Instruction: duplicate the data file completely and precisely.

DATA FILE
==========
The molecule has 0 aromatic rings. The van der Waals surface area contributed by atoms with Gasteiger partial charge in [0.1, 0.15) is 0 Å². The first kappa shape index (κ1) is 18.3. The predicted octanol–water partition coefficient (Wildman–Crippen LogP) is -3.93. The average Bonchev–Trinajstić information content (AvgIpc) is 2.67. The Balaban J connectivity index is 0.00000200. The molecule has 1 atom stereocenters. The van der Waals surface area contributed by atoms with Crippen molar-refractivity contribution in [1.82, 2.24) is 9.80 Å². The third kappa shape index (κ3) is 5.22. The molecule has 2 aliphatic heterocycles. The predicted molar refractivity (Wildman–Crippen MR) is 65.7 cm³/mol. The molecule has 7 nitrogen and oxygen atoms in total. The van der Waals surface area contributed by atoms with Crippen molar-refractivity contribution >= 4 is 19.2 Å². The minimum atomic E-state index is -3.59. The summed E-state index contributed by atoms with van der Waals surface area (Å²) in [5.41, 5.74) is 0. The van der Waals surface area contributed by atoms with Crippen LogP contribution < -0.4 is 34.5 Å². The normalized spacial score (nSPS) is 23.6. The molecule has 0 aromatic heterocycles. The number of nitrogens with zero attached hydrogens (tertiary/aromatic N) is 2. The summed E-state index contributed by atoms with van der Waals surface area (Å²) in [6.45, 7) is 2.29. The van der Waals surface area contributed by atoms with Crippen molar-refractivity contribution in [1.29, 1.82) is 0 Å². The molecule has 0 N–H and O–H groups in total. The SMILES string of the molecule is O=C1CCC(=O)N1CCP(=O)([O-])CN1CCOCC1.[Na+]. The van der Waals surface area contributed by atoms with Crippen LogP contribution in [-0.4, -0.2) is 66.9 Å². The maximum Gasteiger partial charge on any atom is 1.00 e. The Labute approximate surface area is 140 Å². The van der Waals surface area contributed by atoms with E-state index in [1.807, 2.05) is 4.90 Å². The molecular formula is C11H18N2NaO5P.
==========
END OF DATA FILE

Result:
The molecule has 0 aromatic rings. The van der Waals surface area contributed by atoms with Gasteiger partial charge in [0.1, 0.15) is 0 Å². The first kappa shape index (κ1) is 18.3. The predicted octanol–water partition coefficient (Wildman–Crippen LogP) is -3.93. The average Bonchev–Trinajstić information content (AvgIpc) is 2.67. The Balaban J connectivity index is 0.00000200. The molecule has 1 atom stereocenters. The van der Waals surface area contributed by atoms with Crippen molar-refractivity contribution in [1.82, 2.24) is 9.80 Å². The third kappa shape index (κ3) is 5.22. The molecule has 2 aliphatic heterocycles. The predicted molar refractivity (Wildman–Crippen MR) is 65.7 cm³/mol. The molecule has 7 nitrogen and oxygen atoms in total. The van der Waals surface area contributed by atoms with Crippen molar-refractivity contribution >= 4 is 19.2 Å². The minimum atomic E-state index is -3.59. The summed E-state index contributed by atoms with van der Waals surface area (Å²) in [5.41, 5.74) is 0. The van der Waals surface area contributed by atoms with Crippen LogP contribution < -0.4 is 34.5 Å². The normalized spacial score (nSPS) is 23.6. The molecule has 0 aromatic heterocycles. The number of nitrogens with zero attached hydrogens (tertiary/aromatic N) is 2. The summed E-state index contributed by atoms with van der Waals surface area (Å²) in [6.45, 7) is 2.29. The van der Waals surface area contributed by atoms with Crippen molar-refractivity contribution in [1.29, 1.82) is 0 Å². The molecule has 0 N–H and O–H groups in total. The SMILES string of the molecule is O=C1CCC(=O)N1CCP(=O)([O-])CN1CCOCC1.[Na+]. The van der Waals surface area contributed by atoms with Crippen LogP contribution in [-0.4, -0.2) is 66.9 Å². The maximum Gasteiger partial charge on any atom is 1.00 e. The Labute approximate surface area is 140 Å². The van der Waals surface area contributed by atoms with E-state index in [1.807, 2.05) is 4.90 Å². The molecular formula is C11H18N2NaO5P.